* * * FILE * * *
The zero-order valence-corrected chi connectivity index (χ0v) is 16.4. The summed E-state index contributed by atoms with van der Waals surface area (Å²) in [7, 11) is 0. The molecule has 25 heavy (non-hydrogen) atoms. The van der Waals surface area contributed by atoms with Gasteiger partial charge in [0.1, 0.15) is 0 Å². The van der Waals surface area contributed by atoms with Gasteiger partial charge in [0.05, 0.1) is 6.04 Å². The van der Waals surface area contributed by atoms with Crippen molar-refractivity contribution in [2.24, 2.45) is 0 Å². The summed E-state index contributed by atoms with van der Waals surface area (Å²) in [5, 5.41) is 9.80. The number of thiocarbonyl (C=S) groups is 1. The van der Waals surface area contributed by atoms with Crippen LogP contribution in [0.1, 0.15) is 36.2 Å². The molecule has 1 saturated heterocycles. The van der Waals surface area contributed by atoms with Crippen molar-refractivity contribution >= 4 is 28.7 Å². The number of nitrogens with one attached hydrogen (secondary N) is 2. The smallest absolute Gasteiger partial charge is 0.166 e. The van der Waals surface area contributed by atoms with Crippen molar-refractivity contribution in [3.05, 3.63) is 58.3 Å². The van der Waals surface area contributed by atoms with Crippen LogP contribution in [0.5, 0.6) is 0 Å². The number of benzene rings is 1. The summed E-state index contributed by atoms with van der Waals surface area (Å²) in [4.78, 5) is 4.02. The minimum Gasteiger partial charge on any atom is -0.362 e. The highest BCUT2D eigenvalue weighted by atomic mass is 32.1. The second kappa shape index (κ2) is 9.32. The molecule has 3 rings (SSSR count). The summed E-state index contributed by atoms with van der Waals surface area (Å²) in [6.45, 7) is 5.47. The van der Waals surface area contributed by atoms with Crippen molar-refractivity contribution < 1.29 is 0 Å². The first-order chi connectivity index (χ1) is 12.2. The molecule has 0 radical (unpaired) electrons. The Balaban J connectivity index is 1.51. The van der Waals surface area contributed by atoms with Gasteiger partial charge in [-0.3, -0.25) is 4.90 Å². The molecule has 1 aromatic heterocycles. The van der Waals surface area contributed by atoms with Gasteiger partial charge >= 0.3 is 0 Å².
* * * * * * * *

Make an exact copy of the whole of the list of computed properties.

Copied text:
The zero-order valence-corrected chi connectivity index (χ0v) is 16.4. The summed E-state index contributed by atoms with van der Waals surface area (Å²) in [7, 11) is 0. The molecule has 25 heavy (non-hydrogen) atoms. The van der Waals surface area contributed by atoms with Gasteiger partial charge in [0.1, 0.15) is 0 Å². The van der Waals surface area contributed by atoms with Gasteiger partial charge in [0.05, 0.1) is 6.04 Å². The van der Waals surface area contributed by atoms with Crippen molar-refractivity contribution in [2.24, 2.45) is 0 Å². The summed E-state index contributed by atoms with van der Waals surface area (Å²) in [5, 5.41) is 9.80. The number of thiocarbonyl (C=S) groups is 1. The van der Waals surface area contributed by atoms with Crippen LogP contribution in [0.1, 0.15) is 36.2 Å². The molecule has 1 saturated heterocycles. The van der Waals surface area contributed by atoms with Crippen molar-refractivity contribution >= 4 is 28.7 Å². The number of nitrogens with one attached hydrogen (secondary N) is 2. The smallest absolute Gasteiger partial charge is 0.166 e. The van der Waals surface area contributed by atoms with Crippen molar-refractivity contribution in [3.05, 3.63) is 58.3 Å². The van der Waals surface area contributed by atoms with Crippen LogP contribution in [0.5, 0.6) is 0 Å². The number of benzene rings is 1. The summed E-state index contributed by atoms with van der Waals surface area (Å²) in [4.78, 5) is 4.02. The minimum Gasteiger partial charge on any atom is -0.362 e. The highest BCUT2D eigenvalue weighted by atomic mass is 32.1. The second kappa shape index (κ2) is 9.32. The molecule has 3 rings (SSSR count). The summed E-state index contributed by atoms with van der Waals surface area (Å²) in [6.45, 7) is 5.47. The van der Waals surface area contributed by atoms with Crippen molar-refractivity contribution < 1.29 is 0 Å². The first-order chi connectivity index (χ1) is 12.2. The molecule has 0 radical (unpaired) electrons. The Balaban J connectivity index is 1.51. The van der Waals surface area contributed by atoms with Gasteiger partial charge in [-0.3, -0.25) is 4.90 Å². The molecule has 1 aromatic heterocycles. The van der Waals surface area contributed by atoms with Gasteiger partial charge >= 0.3 is 0 Å².